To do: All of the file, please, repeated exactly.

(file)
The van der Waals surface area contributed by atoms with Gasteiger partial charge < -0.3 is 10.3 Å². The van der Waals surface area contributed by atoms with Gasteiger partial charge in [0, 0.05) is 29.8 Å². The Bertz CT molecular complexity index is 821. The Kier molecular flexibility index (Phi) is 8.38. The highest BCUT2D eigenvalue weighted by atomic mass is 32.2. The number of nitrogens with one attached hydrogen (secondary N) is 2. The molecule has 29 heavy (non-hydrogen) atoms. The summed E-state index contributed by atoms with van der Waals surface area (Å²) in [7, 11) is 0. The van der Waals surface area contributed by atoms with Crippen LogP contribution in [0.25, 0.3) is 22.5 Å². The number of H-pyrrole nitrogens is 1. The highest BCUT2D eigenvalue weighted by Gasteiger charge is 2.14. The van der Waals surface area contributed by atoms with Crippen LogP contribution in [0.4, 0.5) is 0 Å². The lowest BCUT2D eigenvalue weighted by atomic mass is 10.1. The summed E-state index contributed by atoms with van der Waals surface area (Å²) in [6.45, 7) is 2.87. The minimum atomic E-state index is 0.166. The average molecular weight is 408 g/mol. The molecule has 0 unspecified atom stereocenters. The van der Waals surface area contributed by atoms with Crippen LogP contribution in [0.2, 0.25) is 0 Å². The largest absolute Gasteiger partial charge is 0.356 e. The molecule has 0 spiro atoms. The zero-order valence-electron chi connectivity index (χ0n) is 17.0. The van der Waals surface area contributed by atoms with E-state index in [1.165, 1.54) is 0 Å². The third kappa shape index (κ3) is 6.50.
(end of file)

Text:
The van der Waals surface area contributed by atoms with Gasteiger partial charge < -0.3 is 10.3 Å². The van der Waals surface area contributed by atoms with Gasteiger partial charge in [0, 0.05) is 29.8 Å². The Bertz CT molecular complexity index is 821. The Kier molecular flexibility index (Phi) is 8.38. The highest BCUT2D eigenvalue weighted by atomic mass is 32.2. The number of nitrogens with one attached hydrogen (secondary N) is 2. The molecule has 29 heavy (non-hydrogen) atoms. The summed E-state index contributed by atoms with van der Waals surface area (Å²) in [7, 11) is 0. The van der Waals surface area contributed by atoms with Crippen LogP contribution in [0.25, 0.3) is 22.5 Å². The number of H-pyrrole nitrogens is 1. The highest BCUT2D eigenvalue weighted by Gasteiger charge is 2.14. The van der Waals surface area contributed by atoms with Crippen LogP contribution in [0.4, 0.5) is 0 Å². The lowest BCUT2D eigenvalue weighted by atomic mass is 10.1. The summed E-state index contributed by atoms with van der Waals surface area (Å²) in [6.45, 7) is 2.87. The minimum atomic E-state index is 0.166. The average molecular weight is 408 g/mol. The molecule has 0 unspecified atom stereocenters. The van der Waals surface area contributed by atoms with Crippen LogP contribution in [0.2, 0.25) is 0 Å². The largest absolute Gasteiger partial charge is 0.356 e. The molecule has 0 spiro atoms. The zero-order valence-electron chi connectivity index (χ0n) is 17.0. The van der Waals surface area contributed by atoms with E-state index in [1.165, 1.54) is 0 Å². The third kappa shape index (κ3) is 6.50.